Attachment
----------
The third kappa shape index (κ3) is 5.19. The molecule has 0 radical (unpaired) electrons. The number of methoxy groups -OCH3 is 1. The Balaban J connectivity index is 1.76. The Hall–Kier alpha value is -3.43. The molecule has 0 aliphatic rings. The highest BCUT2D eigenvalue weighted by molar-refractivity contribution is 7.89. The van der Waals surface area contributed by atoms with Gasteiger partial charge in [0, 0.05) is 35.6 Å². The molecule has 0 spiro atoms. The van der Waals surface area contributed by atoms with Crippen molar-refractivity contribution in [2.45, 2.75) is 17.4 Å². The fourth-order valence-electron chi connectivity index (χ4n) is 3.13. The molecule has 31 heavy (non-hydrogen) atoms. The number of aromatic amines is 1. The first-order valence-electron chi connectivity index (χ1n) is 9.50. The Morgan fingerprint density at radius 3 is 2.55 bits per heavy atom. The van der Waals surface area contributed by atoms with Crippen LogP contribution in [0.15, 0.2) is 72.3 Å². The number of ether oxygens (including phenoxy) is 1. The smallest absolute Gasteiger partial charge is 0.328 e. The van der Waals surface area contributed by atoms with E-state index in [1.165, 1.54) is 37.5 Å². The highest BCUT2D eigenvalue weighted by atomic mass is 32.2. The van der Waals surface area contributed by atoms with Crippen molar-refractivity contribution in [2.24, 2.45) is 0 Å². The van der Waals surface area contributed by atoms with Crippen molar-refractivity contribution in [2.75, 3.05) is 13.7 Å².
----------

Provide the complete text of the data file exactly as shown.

The third kappa shape index (κ3) is 5.19. The molecule has 0 radical (unpaired) electrons. The number of methoxy groups -OCH3 is 1. The Balaban J connectivity index is 1.76. The Hall–Kier alpha value is -3.43. The molecule has 0 aliphatic rings. The highest BCUT2D eigenvalue weighted by molar-refractivity contribution is 7.89. The van der Waals surface area contributed by atoms with Gasteiger partial charge in [0, 0.05) is 35.6 Å². The molecule has 0 spiro atoms. The van der Waals surface area contributed by atoms with Crippen molar-refractivity contribution in [2.45, 2.75) is 17.4 Å². The fourth-order valence-electron chi connectivity index (χ4n) is 3.13. The molecule has 31 heavy (non-hydrogen) atoms. The number of aromatic amines is 1. The first-order valence-electron chi connectivity index (χ1n) is 9.50. The Morgan fingerprint density at radius 3 is 2.55 bits per heavy atom. The van der Waals surface area contributed by atoms with Crippen LogP contribution in [0.15, 0.2) is 72.3 Å². The number of ether oxygens (including phenoxy) is 1. The smallest absolute Gasteiger partial charge is 0.328 e. The van der Waals surface area contributed by atoms with E-state index in [1.165, 1.54) is 37.5 Å². The highest BCUT2D eigenvalue weighted by atomic mass is 32.2. The van der Waals surface area contributed by atoms with Crippen molar-refractivity contribution in [2.24, 2.45) is 0 Å². The van der Waals surface area contributed by atoms with Crippen molar-refractivity contribution in [2.75, 3.05) is 13.7 Å².